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PHYSICAL READINESS


THEN AND NOW


Here’s how the services’ fi tness requirements have changed over the years.


By Senior


Staff Writer Gina


Harkins


rates in the ranks. Seventeen percent of active-duty


T


soldiers were classifi ed as obese in 2015, according to service’s 2016 “Health of the Force” report. Leaders rolled out a new holistic health and fi tness program in 2017 to address the problem, which includes a possible new combat fi tness test that could replace soldiers’ existing test. Marines completed their own review in


The Army’s 1969 requirements included a low crawl (above) and an agility run (above right).


2016 that resulted in changes to their body composition and fi tness standards. A year earli- er, Coast Guard leaders looked at rolling out the fi rst-ever service-wide fi tness test. Coasties had been taking fi tness tests specifi c to their jobs, and the comman- dant ultimately decided to keep it that way.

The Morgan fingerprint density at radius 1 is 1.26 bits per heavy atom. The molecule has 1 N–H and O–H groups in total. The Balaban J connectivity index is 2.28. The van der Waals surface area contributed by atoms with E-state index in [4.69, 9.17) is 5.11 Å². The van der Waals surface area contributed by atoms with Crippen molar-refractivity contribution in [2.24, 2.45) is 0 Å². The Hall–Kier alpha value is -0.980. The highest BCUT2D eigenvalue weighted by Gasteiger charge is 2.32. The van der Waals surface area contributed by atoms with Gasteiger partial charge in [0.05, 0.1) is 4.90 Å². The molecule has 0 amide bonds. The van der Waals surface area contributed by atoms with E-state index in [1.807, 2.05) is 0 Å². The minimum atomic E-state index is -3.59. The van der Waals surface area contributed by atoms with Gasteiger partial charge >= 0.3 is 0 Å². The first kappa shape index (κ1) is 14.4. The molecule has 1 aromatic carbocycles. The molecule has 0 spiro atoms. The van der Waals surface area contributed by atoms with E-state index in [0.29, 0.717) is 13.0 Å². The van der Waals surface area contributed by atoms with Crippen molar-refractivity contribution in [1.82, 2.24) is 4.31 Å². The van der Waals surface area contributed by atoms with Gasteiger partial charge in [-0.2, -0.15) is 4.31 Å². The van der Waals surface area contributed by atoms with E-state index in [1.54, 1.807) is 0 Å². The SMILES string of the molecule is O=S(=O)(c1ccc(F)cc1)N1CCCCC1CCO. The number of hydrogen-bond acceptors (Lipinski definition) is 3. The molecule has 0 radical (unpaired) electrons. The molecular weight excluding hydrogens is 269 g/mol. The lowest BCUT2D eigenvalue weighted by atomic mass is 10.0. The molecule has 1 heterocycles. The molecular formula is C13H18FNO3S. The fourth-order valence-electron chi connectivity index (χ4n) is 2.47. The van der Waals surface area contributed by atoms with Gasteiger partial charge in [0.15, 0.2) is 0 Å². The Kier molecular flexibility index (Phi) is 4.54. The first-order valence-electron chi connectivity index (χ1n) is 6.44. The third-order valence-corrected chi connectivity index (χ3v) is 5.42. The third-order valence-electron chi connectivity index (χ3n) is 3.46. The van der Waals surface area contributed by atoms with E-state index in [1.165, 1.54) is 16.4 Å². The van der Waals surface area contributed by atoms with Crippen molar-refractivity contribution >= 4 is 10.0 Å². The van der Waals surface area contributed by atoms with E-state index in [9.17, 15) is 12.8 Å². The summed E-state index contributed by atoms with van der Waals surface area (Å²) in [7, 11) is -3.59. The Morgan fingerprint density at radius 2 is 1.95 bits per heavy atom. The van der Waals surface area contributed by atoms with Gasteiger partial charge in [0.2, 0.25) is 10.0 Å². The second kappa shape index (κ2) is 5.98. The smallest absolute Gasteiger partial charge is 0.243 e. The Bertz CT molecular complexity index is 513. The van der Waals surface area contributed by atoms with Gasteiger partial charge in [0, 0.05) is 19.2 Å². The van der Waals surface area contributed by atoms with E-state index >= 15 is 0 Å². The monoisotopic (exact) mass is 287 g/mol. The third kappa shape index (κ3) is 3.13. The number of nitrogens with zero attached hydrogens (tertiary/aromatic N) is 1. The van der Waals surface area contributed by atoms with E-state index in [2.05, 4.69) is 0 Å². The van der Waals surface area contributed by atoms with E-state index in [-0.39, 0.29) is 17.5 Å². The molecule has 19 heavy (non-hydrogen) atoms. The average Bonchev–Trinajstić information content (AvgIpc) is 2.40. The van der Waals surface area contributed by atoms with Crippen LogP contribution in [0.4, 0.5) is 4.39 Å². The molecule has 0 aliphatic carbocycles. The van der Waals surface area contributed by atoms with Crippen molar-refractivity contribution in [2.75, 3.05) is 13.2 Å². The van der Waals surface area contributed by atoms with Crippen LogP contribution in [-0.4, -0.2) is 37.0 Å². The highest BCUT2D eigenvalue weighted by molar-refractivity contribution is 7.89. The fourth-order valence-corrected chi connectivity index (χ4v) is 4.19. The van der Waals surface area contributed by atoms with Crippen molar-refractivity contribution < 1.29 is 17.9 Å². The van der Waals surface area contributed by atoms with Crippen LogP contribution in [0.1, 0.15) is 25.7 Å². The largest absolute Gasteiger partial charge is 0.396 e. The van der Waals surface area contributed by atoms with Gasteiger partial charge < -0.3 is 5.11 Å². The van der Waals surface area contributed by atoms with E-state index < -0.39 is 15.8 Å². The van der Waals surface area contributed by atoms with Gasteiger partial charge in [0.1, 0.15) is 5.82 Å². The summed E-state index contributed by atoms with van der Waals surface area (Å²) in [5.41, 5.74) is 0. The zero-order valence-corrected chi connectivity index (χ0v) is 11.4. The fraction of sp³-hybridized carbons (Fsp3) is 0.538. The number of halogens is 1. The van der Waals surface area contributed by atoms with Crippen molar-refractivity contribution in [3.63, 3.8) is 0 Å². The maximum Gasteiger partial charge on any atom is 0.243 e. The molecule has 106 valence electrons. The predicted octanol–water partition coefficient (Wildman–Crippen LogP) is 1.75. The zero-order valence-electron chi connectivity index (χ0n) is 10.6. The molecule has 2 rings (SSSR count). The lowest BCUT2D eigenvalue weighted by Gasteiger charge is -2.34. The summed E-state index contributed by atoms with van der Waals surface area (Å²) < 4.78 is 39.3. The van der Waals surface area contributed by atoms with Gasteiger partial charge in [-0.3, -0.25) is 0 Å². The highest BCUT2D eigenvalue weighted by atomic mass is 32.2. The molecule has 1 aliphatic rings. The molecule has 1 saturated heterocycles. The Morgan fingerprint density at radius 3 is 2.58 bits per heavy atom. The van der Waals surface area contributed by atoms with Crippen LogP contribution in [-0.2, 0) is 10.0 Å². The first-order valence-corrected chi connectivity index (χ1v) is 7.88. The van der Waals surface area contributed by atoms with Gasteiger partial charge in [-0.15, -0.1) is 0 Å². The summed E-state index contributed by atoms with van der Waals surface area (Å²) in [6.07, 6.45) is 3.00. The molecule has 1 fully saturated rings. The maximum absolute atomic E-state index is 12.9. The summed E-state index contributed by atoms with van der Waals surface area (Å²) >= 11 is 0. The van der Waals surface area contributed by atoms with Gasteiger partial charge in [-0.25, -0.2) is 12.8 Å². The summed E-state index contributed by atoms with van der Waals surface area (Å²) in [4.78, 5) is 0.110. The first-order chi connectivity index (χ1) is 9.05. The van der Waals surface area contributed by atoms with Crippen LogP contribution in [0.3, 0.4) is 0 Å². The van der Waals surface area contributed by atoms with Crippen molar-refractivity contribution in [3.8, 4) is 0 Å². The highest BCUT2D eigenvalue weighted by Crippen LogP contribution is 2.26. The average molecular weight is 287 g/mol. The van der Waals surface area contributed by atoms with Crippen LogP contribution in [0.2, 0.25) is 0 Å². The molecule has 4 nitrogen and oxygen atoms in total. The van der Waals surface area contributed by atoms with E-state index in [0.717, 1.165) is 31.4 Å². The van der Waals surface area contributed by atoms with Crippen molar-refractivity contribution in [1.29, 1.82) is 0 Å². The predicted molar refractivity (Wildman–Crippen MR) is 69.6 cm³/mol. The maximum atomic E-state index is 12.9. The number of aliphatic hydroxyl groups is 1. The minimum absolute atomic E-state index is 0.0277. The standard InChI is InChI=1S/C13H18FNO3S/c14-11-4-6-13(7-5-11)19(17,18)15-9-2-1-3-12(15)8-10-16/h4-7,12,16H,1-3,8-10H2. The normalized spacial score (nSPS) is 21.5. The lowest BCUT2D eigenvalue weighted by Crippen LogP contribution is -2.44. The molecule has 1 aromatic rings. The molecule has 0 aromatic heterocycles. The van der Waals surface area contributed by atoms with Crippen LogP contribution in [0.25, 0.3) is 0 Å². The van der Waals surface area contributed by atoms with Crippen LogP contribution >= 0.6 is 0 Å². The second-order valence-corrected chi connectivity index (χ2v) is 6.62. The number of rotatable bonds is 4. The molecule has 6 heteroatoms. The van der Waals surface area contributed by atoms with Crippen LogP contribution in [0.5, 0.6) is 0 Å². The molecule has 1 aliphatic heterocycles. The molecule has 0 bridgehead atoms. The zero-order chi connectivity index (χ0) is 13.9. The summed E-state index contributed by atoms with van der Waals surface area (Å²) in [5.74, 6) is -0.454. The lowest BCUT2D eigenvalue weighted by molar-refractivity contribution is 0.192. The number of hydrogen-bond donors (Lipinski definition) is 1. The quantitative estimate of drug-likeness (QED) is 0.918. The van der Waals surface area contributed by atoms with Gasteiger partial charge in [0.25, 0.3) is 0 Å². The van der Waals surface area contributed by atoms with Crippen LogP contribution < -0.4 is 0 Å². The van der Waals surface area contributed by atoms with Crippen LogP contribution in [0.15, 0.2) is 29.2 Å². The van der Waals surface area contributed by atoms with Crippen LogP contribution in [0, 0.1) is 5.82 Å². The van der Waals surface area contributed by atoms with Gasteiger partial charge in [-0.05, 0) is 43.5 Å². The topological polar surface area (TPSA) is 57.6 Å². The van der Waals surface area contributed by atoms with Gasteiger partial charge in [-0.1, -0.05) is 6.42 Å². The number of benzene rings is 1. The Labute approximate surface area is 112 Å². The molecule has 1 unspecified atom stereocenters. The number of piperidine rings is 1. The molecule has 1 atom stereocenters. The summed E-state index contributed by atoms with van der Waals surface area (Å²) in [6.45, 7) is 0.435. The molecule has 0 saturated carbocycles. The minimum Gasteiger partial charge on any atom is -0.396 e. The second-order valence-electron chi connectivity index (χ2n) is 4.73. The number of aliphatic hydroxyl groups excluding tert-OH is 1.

PHOTOS: FROM TOP, GARSYA/SHUTTERSTOCK; U.S. ARMY; U.S. ARMY


he Army is reviewing its fitness requirements as the service grapples with rising obesity


This isn’t the fi rst time military leaders have worried about the possibility of troops’ de- clining fi tness. In 1960, the head of the physical education department at the U.S. Military Academy at West Point, N.Y., lamented the issue in a memo to the com- mandant of cadets, the school’s highest-ranking offi cer. “We fi nd ourselves now in a rather seri-


ous predicament, one which is becoming more serious each year,” the memo states. “Incoming cadets possess less physical ability than they did 20 or 30 years ago. … At the same time, it is apparent that the offi cer of today and tomorrow will need more physical coordination, strength, and stamina than his predecessor.” Here’s a look at how DoD branches


have adjusted their physical fi tness re- quirements throughout the years.


January 2018 | MILITARY OFFICER | 61


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